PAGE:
For the measuring of photoconductivity on the native surfaces (001) of investigated samples, broken off from the bulk crystal, aquadag or indium contacts were sprayed. The last ones were created by thermal evaporation in vacuum. The investigations of PC spectra were performed in the range of wave lengths 0.4 - 2.0 μm at the illumination of samples by monochromatic emission in the condition of electrostatic field. Chosen intensity of monochromatic light always was such, that during measurements the luminous-ampere characteristic Iph = f(L) remained linear in all range of investigated wave lengths. Current in a chain had measured by direct-current amplifier.

3. Results and Discussion

3.1. The Conductivity on a Direct Current

The dark specific conductivity of crystals is (5 - 9)·10–13 Ω–1·сm–1 at Т = 293 K. It is known, that wide-gap crystals with low concentration of charge carriers possess in a varying degree of donor and acceptor centers compensation. Indeed, the presence in PbGeS3 ternary crystals two types of the cationic sublattices and volatile sulphur stimulates the generation of variety of native point defects, mainly due to the deviation from the stoichiometry. In consequence of that, native point defects of both donor and acceptor types can be simultaneously created during the growing process, i.e. there would be auto compensation what forms the semiinsulating crystals.

The temperature dependence of the crystal dark conductivity (Figure 1, curve 1) is described by characteristic exponential law for the impurity compensated semiconductors:

sт = soexp(Еа/kТ)              (1).

with the activation energy Ea = 1.12 ± 0.05 eV.

The transition crystal-glass in lead thiogermanate, similarly to other typical glass formers, for example As2S3 and GeSe2 [13], is accompanied by diminishing of the conductivity in one-two order of magnitude. Taking into account that the short-range order in crystalline and glassy phases is identical [15], the change of conductivity is conditioned by the disappearance of the long-range order. The temperature dependence of the dark conductivity for the glass (Figure 2, curve 1), as well as in the case of the crystal, is described by the exponential dependence (1) with the unique activation energy Еа = 0.91 eV. According to [22], it is possible to judge about the

Figure 1. Temperature dependences of the dark conductivity (1) and PC of PbGeS3 crystal at different illuminations L, lux: 2 - 104; 3 - 2.5 × 103; 4 - 6.25 × 102, 5 - 1.56 × 102.

Figure 2. Temperature dependences of the dark conductivity (1) and PC of PbGeS3 glass at different illuminations L, lux: 2 - 104; 3 - 2.5 × 103; 4 - 6.25 × 102, 5 - 1.56 × 102.

mechanism of chalcogenide glassy semiconductors conductivity on a direct-current, taking into account s0 preexponential factor value in the expression (1). This factor was derived by the extrapolation of lnsт = f(1/T) line to T = ∞. The constant s0 is within the range 102 - 103 Ω–1·сm–1 for examined glasses. Such magnitudes of preexponential factor value are characteristic for the conductivity, related to the carriers that excited in the localized states and located in the tails of allowed bands.

3.2. Photoconductivity Spectra

Crystals and glasses of PbGeS3 compound are photosensitive without special doping and additional heat treatment. The photoresponse ratio to the integral light with illuminance of L = 104 lux K = sL/sD (where sL—daylight conductivity) is 102 - 103 for crystals and 101 - 102 for glasses, taken from different lots of synthesis.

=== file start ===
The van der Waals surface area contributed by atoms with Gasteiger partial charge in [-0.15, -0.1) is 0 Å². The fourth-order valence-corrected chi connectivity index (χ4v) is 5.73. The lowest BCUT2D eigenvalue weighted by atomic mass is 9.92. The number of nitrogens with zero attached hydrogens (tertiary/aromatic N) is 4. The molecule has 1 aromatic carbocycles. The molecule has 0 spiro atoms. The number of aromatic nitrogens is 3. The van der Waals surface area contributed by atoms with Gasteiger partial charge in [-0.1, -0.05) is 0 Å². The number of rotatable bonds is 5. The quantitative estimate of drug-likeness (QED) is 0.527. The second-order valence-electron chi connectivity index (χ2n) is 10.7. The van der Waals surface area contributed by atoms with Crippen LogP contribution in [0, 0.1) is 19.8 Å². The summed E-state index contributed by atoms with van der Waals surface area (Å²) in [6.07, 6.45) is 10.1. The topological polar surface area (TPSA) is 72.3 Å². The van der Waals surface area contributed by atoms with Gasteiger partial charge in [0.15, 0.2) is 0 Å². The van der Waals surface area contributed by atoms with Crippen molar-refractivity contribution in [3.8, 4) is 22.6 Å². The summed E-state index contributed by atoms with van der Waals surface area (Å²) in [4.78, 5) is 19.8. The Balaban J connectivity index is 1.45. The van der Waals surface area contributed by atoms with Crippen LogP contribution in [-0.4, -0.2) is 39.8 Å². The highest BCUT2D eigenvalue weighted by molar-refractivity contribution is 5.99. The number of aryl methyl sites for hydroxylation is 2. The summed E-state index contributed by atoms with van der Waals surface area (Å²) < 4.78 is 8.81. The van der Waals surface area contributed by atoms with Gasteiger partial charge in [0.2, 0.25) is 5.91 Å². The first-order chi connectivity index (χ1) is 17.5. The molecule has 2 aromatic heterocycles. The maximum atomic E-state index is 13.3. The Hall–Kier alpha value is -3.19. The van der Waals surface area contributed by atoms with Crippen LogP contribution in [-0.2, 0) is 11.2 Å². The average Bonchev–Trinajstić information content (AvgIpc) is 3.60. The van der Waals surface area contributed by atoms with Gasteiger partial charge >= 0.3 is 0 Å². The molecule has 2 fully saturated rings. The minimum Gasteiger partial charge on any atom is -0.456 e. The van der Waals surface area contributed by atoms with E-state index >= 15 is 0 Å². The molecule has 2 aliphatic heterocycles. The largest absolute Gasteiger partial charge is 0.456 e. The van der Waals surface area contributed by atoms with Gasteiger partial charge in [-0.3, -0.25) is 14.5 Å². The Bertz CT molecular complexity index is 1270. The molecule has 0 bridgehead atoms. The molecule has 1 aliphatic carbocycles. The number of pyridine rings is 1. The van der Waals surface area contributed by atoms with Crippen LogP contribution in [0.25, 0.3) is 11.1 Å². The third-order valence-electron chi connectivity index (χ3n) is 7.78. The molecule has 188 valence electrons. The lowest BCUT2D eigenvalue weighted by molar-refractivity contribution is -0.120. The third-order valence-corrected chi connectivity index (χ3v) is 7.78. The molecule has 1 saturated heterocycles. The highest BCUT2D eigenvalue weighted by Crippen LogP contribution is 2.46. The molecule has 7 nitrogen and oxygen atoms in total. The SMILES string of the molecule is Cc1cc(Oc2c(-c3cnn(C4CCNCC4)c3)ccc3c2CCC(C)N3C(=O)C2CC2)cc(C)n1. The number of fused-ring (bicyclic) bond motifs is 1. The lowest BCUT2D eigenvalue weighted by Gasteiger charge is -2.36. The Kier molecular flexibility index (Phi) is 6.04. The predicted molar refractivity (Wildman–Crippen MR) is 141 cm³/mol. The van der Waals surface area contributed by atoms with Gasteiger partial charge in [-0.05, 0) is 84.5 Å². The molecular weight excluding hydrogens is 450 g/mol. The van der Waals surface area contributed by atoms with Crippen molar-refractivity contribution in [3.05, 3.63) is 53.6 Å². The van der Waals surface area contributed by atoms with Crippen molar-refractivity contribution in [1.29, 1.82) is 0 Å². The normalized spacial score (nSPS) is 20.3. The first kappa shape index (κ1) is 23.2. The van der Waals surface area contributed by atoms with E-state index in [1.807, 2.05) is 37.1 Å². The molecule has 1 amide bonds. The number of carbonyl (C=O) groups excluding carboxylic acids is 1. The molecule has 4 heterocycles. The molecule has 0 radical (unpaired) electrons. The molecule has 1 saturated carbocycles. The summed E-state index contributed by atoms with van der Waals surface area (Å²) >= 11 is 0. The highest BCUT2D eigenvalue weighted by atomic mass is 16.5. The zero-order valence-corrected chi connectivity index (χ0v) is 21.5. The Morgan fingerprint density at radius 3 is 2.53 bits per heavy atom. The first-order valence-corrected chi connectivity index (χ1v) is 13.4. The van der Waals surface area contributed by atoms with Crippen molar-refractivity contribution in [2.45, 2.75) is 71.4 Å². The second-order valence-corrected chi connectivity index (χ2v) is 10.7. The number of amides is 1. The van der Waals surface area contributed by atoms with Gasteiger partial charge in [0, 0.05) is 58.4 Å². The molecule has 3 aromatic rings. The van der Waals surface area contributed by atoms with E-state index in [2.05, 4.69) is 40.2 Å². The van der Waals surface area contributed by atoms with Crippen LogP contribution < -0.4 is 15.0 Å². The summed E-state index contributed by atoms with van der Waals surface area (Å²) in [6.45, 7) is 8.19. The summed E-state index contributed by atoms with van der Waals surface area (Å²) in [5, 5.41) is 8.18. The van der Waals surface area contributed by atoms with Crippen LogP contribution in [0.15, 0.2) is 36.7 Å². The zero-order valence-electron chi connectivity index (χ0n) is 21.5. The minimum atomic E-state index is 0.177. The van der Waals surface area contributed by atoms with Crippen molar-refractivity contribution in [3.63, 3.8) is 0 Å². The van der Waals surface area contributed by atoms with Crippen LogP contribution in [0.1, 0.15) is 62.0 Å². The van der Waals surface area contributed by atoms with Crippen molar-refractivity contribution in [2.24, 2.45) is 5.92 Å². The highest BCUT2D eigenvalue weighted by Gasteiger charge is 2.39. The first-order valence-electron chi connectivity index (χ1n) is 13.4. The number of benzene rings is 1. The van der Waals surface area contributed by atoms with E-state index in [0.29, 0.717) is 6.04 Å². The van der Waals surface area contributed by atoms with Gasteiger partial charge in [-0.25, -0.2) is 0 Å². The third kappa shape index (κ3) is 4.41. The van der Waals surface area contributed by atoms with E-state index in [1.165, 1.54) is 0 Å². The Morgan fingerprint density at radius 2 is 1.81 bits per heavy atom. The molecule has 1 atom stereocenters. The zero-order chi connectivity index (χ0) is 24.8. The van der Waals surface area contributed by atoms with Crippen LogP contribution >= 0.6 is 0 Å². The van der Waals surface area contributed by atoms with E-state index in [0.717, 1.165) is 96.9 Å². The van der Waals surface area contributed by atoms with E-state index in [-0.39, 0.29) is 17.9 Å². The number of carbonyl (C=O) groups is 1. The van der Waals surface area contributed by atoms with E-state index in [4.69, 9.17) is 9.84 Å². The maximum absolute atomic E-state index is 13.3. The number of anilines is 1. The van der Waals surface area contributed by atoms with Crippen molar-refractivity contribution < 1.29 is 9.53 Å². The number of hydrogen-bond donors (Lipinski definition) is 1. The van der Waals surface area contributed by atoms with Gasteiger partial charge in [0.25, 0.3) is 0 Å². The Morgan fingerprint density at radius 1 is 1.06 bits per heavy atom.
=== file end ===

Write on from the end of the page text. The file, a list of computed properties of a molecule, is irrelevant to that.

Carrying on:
The polarized photoconductivity spectra of PbGeS3 crystal, grown at 0.13 mm/h interface velocity, are presented on Figure 3 (curves 1, 2). It can see at the comparison them to edge absorption spectra for the proper polarizations (curves 4, 5) that the high-energy maximum of photoconductivity hvmax1 = 2.57 eV in polarization of E||b is in the range of fundamental absorption edge and consequently conditioned by proper zone-zone transitions. The proper maximum of PC is moved to the lowenergy region of hvmax2 = 2.54 eV symbatically to the self-absorption edge shift at Е||с polarization.

Our previous measuring [19] of polarized spectra of crystalline PbGeS3 absorption edge in the range of fundamental absorption (2.5 - 3 eV) and the temperature

Figure 3. Polarized spectra of photoconductivity (curves 1, 2) and edge absorption (3, 4) of PbGeS3 crystal, grown at u = 0.13 mm/h for E||b (1, 3) and E||c (2, 4) polarizations. Curve 5—nonpolarized PC spectrum for crystal, grown at u = 0.4 mm/h, T = 293 K.

interval 70 - 300 K showed that in both polarizations E||b and E||c the types of absorption are described well by the Urbach rule


thus, the dependence of absorption coefficient a versus hn in the range of fundamental absorption edge at a £ 103 сm–3 is not radical as in the case of direct gap transitions in ideal semiconductors, but is exponential one with the temperature dependent slope. In this case, demonstrated by authors [23], the application of the Moss rule to determine the semiconductor bandgap by PC spectra is not really reasonably. In addition, the estimation of Eg value by PC spectra from the energy position of the proper photoconductivity long-wave edge is laboured by the fact that impurity bands in PbGeS3 crystals are strongly shown, and also they overlap with the proper band at high temperatures (Figure 3, curves 1 - 3). The effective width of bandgap will be certain with a high accuracy according to the energy position of proper maximum in the photoconductivity spectra of crystals with exponential dependence of long-wave absorption edge in the wide ranges of samples thicknesses and surface recombination rates [23]. Thus, if the transitions band energy to estimate according to the spectral position of photoconductivity proper maximum (Figure 3), the bandgap of crystalline PbGeS3 is Eg = 2.57 eV (Т = 293 K).